Kobe Bryant, sports, and the uncertainty of time

Kobe Bryant, sports, and the uncertainty of time

By Ray Ford

Thursday, January 30, 2020

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The passing of Kobe Bryant, his 13-year-old daughter, and others in that helicopter crash last Sunday is an unspeakable tragedy. But, in reality, these tragedies occur every day some place or the other in the world. It's only because most have not risen beyond parochial media coverage that we, the public, have not heard about them. The fact, though, is that this one has resulted in a global outpouring of emotion and sympathy for the bereaved, especially for the family of the world-recognised, five-time world champion NBA player.

Needless to say, I too feel a sense of grief for all aboard the helicopter, and a sense of loss over the death of Kobe Bryant in particular, because globally televised sports these days, of which Bryant was a part, form an inextricable part of my day-to-day life. Just like the assassinations of John F Kennedy, Bobby Kennedy and Dr Martin Luther King Jr, years from now we'll all remember where we were when we heard the tragic news.

Last September, the day after the West Indies lost their Test match at Sabina Park, I boarded a Jamaica Urban Transit Company (JUTC) #98 bus at North Parade in downtown Kingston to take a head-clearing ride out to Port Royal. On it hopped a quiet-looking, middle-aged lady who, after a while, began to preach: “Repent! Repent!” she repeated with the shrill familiar to Pentecostals, “...for you know not whence the hour.” Last Sunday's tragedy, like all others, reminds of the trueness of the latter part of that humble little lady's elocution.

Come Sunday, February 2, 2020, mostly all of us will be looking towards the Super Bowl, and then there's the Australian Tennis Open, US's National Collegiate Athletic Association (NCAA) college basketball's 'March Madness', the ISSA/GraceKennedy Boys' and Girls' Championships, The Masters Golf Tournament in Augusta, the Olympics in Tokyo, and so on. Right throughout the year, one after another, some major sporting event will rivet our attention. And these will all represent the best of the best, going head to head not only to feed their driven passions, but to entertain us as well. And, how boring would life be without their entertaining us?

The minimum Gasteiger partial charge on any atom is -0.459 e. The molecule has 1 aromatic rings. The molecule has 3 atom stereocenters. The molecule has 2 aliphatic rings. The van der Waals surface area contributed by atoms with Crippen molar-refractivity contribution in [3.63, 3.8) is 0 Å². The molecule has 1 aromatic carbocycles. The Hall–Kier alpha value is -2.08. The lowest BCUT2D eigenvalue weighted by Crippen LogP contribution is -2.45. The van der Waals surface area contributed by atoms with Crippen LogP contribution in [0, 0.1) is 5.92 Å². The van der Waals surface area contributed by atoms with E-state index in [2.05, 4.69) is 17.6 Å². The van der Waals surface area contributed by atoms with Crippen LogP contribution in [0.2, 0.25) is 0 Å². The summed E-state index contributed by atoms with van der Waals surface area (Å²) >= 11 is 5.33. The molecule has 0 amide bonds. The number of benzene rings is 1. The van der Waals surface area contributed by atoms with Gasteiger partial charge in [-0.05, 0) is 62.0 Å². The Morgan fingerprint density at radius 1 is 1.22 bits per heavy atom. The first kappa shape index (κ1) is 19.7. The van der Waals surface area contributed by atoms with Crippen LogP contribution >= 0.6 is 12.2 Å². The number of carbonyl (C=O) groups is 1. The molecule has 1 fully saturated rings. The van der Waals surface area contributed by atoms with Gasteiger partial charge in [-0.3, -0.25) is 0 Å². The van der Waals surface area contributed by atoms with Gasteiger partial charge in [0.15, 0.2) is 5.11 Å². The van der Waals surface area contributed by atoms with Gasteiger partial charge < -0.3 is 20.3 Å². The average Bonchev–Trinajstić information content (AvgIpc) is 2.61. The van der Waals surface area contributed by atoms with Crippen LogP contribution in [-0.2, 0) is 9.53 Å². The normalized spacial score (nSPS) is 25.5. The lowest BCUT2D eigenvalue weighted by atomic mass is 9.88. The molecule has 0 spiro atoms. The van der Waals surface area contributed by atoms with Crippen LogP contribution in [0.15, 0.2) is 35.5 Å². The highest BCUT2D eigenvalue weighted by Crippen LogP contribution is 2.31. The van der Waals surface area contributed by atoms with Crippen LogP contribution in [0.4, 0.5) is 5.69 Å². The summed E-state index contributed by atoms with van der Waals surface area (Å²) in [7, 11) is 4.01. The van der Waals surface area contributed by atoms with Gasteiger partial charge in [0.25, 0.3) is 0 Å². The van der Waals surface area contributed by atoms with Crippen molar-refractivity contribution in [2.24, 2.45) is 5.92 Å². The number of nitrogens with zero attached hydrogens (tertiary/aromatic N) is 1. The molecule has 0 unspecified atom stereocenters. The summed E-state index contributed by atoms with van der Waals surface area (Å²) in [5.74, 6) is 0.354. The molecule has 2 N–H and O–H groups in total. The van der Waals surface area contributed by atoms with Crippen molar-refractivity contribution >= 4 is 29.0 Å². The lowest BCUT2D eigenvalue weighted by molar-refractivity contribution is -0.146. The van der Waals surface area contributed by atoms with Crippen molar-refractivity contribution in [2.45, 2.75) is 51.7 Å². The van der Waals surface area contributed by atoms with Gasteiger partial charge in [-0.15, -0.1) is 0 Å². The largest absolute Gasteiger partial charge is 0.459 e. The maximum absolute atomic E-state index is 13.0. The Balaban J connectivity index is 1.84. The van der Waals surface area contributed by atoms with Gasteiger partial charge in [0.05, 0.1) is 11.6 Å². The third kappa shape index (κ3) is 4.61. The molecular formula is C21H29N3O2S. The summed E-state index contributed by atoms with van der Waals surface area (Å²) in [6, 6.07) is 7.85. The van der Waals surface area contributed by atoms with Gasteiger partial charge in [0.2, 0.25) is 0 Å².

Shortly before India toured the West Indies four years ago, in anticipation of seeing them, I dug through my vault of photographs and lifted a few of Sir Vivian Richards, Jeffery Dujon and Sunil Gavaskar. And, in-between their commentary stints in the Test match at Sabina, I called each to the side and gave them these pictures of their younger selves, in the process thanking them for the cricket entertainment that in bygone years they provided me. They were delighted that I had remembered to remember. And every time I run into one Andre Hudson at my local post office I thank him just the same. Hudson was one of Michigan State University's key players on the NCAA Championship title basketball team back in 2000.